In the end, our seats were just fine. Antony himself was in full voice, the band was tight, and the between song patter as loopily strange and sweet and wise as only Antony--with his unique and fragile take on the world--can make it. Highlights of the evening included Antony making violinist Maxim Mostad blush while serenading him by way of introduction; guitarist and violinist Rob Moose's hep and jazzy socks; rockin' versions of "For Today I Am a Boy" and "Fistful of Love"; an even more stylin' cover of Beyoncé's "Crazy in Love"; and a delightfully wacky and surreal back and forth with the audience about disappearing salmon, rivers of milk, and environmental depredation that preceded a final encore of "Twilight." I include video excerpts of these last three for those of you who couldn't be there on Friday:
Antony told us at one point, during a long disquisition on cities, sustainability, and social engineering in the context of mega-projects like the Olympics (which involved an amazing analogy to beehives), that he was developing a special fondness for Vancouver. I took this to be a reference to his last visit to the city, which was as a special invited guest to the TransSomaTechnics conference organized by Susan Stryker at SFU Harbour Centre this past May. Generous person that she is, Susan arranged for me to interview Antony in front of the assembled conference participants, and then to introduce a command solo performance that he gave us on the grand piano that had been wheeled onto the stage of the lecture hall. It was an amazing experience, and memories of it made last Friday's concert all the more special.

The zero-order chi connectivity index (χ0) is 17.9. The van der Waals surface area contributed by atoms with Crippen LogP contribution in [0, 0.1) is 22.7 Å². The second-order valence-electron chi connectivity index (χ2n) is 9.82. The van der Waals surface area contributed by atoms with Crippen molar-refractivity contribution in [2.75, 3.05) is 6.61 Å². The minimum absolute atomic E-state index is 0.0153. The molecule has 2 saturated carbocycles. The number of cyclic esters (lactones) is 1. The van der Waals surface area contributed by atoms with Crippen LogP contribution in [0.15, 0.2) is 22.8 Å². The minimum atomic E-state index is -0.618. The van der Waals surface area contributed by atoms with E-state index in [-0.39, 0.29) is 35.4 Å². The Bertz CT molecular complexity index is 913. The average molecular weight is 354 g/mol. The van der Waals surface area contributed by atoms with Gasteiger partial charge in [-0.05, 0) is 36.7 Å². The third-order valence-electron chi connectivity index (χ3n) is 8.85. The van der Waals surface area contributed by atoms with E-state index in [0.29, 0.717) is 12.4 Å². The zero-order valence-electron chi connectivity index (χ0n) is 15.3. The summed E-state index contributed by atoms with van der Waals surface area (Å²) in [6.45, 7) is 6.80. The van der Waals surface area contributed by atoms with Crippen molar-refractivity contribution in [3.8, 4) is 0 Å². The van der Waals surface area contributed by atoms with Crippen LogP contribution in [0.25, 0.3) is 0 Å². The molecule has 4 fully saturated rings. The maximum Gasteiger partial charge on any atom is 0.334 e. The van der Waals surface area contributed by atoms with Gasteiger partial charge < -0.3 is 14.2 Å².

Regarding my last post on Batsheva, Peter Birnie had an interesting column in yesterday's Vancouver Sun on the counter-productiveness of cultural boycotts.